It would appear that the Treasury has not allowed the behavioral response to affect revenues other than income tax receipts.

This is quite extraordinary. A very cheap piece of electioneering by Labour will turn into a very expensive debt for taxpayers.

The Negative Correlation of BATS

April 10, 2009

Since the FTSE-100’s closing low of March 5th 2009 British American Tobacco has been negatively correlated to the index.

The beta of BAT over this time has been -0.2617 [1]. Undoubtedly a short-term phenom but rather startling nevertheless.


What can we take from this snippet of info? Perhaps more evidence of “sector rotation” and a rebuke to the idea that “money on the side” is re-entering the market.

Other big cap “defensives” are showing little correlation to the index. Imperial Tobacco is also showing a negative correlation but far slighter than BATS (a beta of -0.074) while Glaxo is showing a very slight positive correlation of +0.069.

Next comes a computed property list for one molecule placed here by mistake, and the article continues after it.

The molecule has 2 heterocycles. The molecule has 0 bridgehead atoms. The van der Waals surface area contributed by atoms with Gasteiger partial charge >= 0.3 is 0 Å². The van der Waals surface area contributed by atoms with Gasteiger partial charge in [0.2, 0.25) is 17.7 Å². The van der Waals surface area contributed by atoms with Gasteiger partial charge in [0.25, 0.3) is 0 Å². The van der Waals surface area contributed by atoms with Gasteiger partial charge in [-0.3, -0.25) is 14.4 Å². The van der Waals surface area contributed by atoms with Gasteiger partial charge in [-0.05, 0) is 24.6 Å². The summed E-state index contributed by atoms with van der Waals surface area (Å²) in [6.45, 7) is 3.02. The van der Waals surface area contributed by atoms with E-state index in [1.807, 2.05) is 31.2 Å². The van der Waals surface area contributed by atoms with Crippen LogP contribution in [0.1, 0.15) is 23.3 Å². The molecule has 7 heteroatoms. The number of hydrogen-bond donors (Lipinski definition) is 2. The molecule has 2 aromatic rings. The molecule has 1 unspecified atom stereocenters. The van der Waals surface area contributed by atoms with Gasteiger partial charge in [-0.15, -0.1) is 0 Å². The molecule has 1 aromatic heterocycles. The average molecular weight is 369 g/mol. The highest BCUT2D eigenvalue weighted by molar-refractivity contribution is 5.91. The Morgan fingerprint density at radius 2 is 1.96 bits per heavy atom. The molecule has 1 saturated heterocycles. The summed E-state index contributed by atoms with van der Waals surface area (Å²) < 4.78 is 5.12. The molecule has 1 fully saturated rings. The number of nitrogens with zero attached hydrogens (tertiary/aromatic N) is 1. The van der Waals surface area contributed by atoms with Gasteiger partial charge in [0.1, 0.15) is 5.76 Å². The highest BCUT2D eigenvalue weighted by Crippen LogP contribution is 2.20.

[1] For some reason Google’s dataset is missing 27th March for both the FTSE 100 and All-Share, I’ve simply taken that day out of the calculation for all the above.

“We have not lost wealth, but just the illusion of wealth.”

April 10, 2009

So says Jeremy Grantham in his January 2009 investment letter.

I’d like to add a Battlestar-style “So say we all” and end the post. Unfortunately, politicians are doing their damnedest to recreate the illusion of limitless credit by borrowing even more.

Edinburgh IT and its NAV (feat. Trustnet vs AIC)

April 10, 2009

A recent comment of mine on investment trusts at The Fool, it received a chunky number of recs:

You’re right to be put off [by Edinburgh Investment Trust].